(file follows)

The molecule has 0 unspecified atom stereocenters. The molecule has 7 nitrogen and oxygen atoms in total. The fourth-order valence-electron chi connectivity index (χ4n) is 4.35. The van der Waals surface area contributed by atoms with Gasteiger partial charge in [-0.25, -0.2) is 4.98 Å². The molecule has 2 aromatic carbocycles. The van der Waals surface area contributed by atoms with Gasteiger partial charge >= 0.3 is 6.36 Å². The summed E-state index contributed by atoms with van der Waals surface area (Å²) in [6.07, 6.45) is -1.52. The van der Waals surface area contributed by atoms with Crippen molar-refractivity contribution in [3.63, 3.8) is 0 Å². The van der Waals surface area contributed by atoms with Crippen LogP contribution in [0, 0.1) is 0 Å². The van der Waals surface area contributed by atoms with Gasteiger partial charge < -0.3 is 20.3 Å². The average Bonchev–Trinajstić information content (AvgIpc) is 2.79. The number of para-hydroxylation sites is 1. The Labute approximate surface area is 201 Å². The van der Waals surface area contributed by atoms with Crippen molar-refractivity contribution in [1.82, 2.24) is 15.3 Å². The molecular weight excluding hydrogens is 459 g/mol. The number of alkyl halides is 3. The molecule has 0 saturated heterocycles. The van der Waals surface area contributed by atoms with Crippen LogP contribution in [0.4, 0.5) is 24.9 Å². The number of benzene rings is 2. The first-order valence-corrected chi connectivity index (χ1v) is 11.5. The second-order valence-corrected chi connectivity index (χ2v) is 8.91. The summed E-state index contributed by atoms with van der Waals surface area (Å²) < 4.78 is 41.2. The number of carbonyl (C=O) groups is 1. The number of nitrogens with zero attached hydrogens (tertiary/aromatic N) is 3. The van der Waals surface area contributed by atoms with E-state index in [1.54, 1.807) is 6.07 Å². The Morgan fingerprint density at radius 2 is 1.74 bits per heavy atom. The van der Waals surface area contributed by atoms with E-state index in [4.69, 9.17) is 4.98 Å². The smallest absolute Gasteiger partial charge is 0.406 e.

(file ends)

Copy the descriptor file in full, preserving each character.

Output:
The molecule has 0 unspecified atom stereocenters. The molecule has 7 nitrogen and oxygen atoms in total. The fourth-order valence-electron chi connectivity index (χ4n) is 4.35. The van der Waals surface area contributed by atoms with Gasteiger partial charge in [-0.25, -0.2) is 4.98 Å². The molecule has 2 aromatic carbocycles. The van der Waals surface area contributed by atoms with Gasteiger partial charge >= 0.3 is 6.36 Å². The summed E-state index contributed by atoms with van der Waals surface area (Å²) in [6.07, 6.45) is -1.52. The van der Waals surface area contributed by atoms with Crippen molar-refractivity contribution in [3.63, 3.8) is 0 Å². The van der Waals surface area contributed by atoms with Crippen LogP contribution in [0, 0.1) is 0 Å². The van der Waals surface area contributed by atoms with Gasteiger partial charge < -0.3 is 20.3 Å². The average Bonchev–Trinajstić information content (AvgIpc) is 2.79. The number of para-hydroxylation sites is 1. The Labute approximate surface area is 201 Å². The van der Waals surface area contributed by atoms with Crippen molar-refractivity contribution in [1.82, 2.24) is 15.3 Å². The molecular weight excluding hydrogens is 459 g/mol. The number of alkyl halides is 3. The molecule has 0 saturated heterocycles. The van der Waals surface area contributed by atoms with Crippen LogP contribution in [0.4, 0.5) is 24.9 Å². The number of benzene rings is 2. The first-order valence-corrected chi connectivity index (χ1v) is 11.5. The second-order valence-corrected chi connectivity index (χ2v) is 8.91. The summed E-state index contributed by atoms with van der Waals surface area (Å²) < 4.78 is 41.2. The number of carbonyl (C=O) groups is 1. The number of nitrogens with zero attached hydrogens (tertiary/aromatic N) is 3. The van der Waals surface area contributed by atoms with E-state index in [1.54, 1.807) is 6.07 Å². The Morgan fingerprint density at radius 2 is 1.74 bits per heavy atom. The van der Waals surface area contributed by atoms with E-state index in [4.69, 9.17) is 4.98 Å². The smallest absolute Gasteiger partial charge is 0.406 e.